Cornhusker Economics June 1, 2022
Commodity Marketing for High School Students
Agricultural commodities play a major role in Nebraska’s economy and are central to the life of many families in the state. Learning the main concepts of commodity marketing becomes essential for young Nebraskans considering careers in the agricultural industry or in farming. Therefore, in the last 10 years, the Department of Agricultural Economics has been expanding its curriculum in commodity marketing and merchandising, as has already been discussed in this space a few years ago (“Commodity Trading Room Comes Online at UNL,” 6/29/2016).
Following the same ideas, we are now expanding our efforts to offer a program in commodity marketing outside the university. During the 2021/22 school year, we worked on the development of a commodity marketing curriculum to be offered in high schools. The structure and details of this program will be discussed in this article.
Objectives of the Program and its First Steps
The main motivation of this program is to give high school students the opportunity to (i) develop skills that can be useful in their future careers, (ii) apply and expand on concepts learned in other classes, and (iii) learn about career opportunities that they may not be typically familiar with.
The program is available to any high school interested in teaching commodity marketing. We have run two pilots in 2021/22 as part of the process of developing the program. Fourteen high schools participated in the Fall 2021 pilot and fifteen high schools participated in the Spring 2022 pilot. The experience with the pilots and the feedback provided by the participants were very valuable to help us further develop the program before it is offered on a broader scale in the 2022/23 school year.
Components of the Program
The program has essentially four components: (i) the curriculum, (ii) a marketing simulator, (iii) a trading simulator, and (iv) a trading challenge.
The curriculum and all course material were developed by three professors of the Department of Agricultural Economics: Fabio Mattos, Jeff Peterson and Cory Walters. The curriculum was designed to give students an understanding of cash markets, futures markets and marketing. It is divided into six modules.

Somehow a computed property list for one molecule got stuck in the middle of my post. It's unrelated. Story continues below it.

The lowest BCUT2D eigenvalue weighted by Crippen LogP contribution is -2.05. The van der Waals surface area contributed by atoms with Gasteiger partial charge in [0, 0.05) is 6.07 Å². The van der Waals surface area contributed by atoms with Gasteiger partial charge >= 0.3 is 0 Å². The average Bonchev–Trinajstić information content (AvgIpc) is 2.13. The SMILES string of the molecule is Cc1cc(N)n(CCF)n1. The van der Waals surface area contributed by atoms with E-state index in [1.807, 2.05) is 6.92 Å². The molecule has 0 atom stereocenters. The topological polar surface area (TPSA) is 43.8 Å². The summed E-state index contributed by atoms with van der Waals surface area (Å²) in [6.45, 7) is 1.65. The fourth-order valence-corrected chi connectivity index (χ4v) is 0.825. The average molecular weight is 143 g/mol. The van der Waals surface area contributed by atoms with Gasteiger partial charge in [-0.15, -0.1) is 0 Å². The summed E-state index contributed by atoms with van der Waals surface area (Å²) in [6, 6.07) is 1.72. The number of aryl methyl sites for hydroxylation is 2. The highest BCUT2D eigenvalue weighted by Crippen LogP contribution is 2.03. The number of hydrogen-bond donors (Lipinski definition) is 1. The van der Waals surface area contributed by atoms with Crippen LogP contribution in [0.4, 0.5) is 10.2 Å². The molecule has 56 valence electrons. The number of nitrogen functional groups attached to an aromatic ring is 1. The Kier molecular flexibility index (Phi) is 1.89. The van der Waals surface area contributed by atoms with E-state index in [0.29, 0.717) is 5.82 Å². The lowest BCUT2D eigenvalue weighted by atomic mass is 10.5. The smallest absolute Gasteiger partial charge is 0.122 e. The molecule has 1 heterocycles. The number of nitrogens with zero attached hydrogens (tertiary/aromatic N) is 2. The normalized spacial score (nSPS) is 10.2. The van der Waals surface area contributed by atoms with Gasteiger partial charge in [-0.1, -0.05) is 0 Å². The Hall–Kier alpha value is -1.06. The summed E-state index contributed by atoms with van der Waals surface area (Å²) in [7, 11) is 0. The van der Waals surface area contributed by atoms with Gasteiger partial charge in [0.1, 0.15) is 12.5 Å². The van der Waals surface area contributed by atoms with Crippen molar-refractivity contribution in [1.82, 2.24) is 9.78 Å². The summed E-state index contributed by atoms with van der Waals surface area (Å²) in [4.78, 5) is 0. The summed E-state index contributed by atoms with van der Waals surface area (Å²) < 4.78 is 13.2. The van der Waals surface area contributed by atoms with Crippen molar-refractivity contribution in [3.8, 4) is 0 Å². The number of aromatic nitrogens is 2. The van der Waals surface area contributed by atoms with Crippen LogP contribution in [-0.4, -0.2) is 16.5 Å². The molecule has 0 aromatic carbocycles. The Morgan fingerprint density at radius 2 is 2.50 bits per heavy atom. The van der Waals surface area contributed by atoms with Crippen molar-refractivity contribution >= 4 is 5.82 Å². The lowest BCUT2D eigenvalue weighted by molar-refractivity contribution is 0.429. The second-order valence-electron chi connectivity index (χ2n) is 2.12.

- Cash markets
- Commodity Marketing for Producers
- Futures Markets
- Trading in Futures Markets – Hedging
- Trading in Futures Markets – Speculation
- Practice Trading Simulator
Class material for each module is composed of lecture slides, worksheets and videos, which are posted on an online platform that can be accessed by teachers and students (Figure 1).
Figure 1: Screenshot of the online platform with course material
The other components of the program provide opportunities for experiential learning and give students a chance to apply and practice what they learn during the program using two online simulators. The first one is MINE (Marketing in a New Era), which is an online platform (mine.unl.edu) that simulates marketing decisions. It allows participants to go through marketing simulations in which they need to decide how to market their grain under different scenarios using cash sales, forward contracts and futures contracts (Figure 2). MINE is used in Module 2 (Commodity Marketing for Producers) and Module 4 (Trading in Futures Markets – Hedging), allowing students to put into practice their classroom discussions and understand better the challenges involved in real-world commodity marketing.